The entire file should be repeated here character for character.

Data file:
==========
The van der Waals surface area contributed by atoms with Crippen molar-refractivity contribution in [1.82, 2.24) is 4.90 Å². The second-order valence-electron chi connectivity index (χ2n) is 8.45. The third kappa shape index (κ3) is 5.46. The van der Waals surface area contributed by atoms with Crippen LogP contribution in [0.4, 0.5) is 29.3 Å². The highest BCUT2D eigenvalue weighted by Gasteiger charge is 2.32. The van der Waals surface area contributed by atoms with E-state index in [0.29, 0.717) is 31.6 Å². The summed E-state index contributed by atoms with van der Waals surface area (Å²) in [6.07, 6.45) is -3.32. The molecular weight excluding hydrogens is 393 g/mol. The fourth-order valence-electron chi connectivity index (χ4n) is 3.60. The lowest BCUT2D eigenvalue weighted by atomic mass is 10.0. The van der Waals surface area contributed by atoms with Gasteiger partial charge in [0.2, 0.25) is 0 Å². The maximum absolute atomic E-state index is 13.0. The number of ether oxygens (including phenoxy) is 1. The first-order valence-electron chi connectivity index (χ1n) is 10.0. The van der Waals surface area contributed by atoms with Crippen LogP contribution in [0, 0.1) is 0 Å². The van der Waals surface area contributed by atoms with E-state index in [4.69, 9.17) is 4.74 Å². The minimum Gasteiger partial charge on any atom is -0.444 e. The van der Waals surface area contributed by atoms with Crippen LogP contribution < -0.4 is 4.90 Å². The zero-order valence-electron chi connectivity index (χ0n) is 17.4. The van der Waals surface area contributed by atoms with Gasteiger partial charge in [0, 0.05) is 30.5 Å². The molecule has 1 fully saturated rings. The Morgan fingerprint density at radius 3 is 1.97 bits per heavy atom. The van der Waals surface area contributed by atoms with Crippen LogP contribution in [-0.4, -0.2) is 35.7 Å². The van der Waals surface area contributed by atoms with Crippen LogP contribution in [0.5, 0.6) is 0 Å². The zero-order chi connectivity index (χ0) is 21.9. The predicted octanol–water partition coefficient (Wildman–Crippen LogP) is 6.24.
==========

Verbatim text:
The van der Waals surface area contributed by atoms with Crippen molar-refractivity contribution in [1.82, 2.24) is 4.90 Å². The second-order valence-electron chi connectivity index (χ2n) is 8.45. The third kappa shape index (κ3) is 5.46. The van der Waals surface area contributed by atoms with Crippen LogP contribution in [0.4, 0.5) is 29.3 Å². The highest BCUT2D eigenvalue weighted by Gasteiger charge is 2.32. The van der Waals surface area contributed by atoms with E-state index in [0.29, 0.717) is 31.6 Å². The summed E-state index contributed by atoms with van der Waals surface area (Å²) in [6.07, 6.45) is -3.32. The molecular weight excluding hydrogens is 393 g/mol. The fourth-order valence-electron chi connectivity index (χ4n) is 3.60. The lowest BCUT2D eigenvalue weighted by atomic mass is 10.0. The van der Waals surface area contributed by atoms with Gasteiger partial charge in [0.2, 0.25) is 0 Å². The maximum absolute atomic E-state index is 13.0. The number of ether oxygens (including phenoxy) is 1. The first-order valence-electron chi connectivity index (χ1n) is 10.0. The van der Waals surface area contributed by atoms with Crippen LogP contribution in [0, 0.1) is 0 Å². The van der Waals surface area contributed by atoms with E-state index in [4.69, 9.17) is 4.74 Å². The minimum Gasteiger partial charge on any atom is -0.444 e. The van der Waals surface area contributed by atoms with Crippen LogP contribution < -0.4 is 4.90 Å². The zero-order valence-electron chi connectivity index (χ0n) is 17.4. The van der Waals surface area contributed by atoms with Gasteiger partial charge in [0, 0.05) is 30.5 Å². The molecule has 1 fully saturated rings. The Morgan fingerprint density at radius 3 is 1.97 bits per heavy atom. The van der Waals surface area contributed by atoms with Crippen LogP contribution in [-0.4, -0.2) is 35.7 Å². The van der Waals surface area contributed by atoms with Crippen LogP contribution in [0.5, 0.6) is 0 Å². The zero-order chi connectivity index (χ0) is 21.9. The predicted octanol–water partition coefficient (Wildman–Crippen LogP) is 6.24.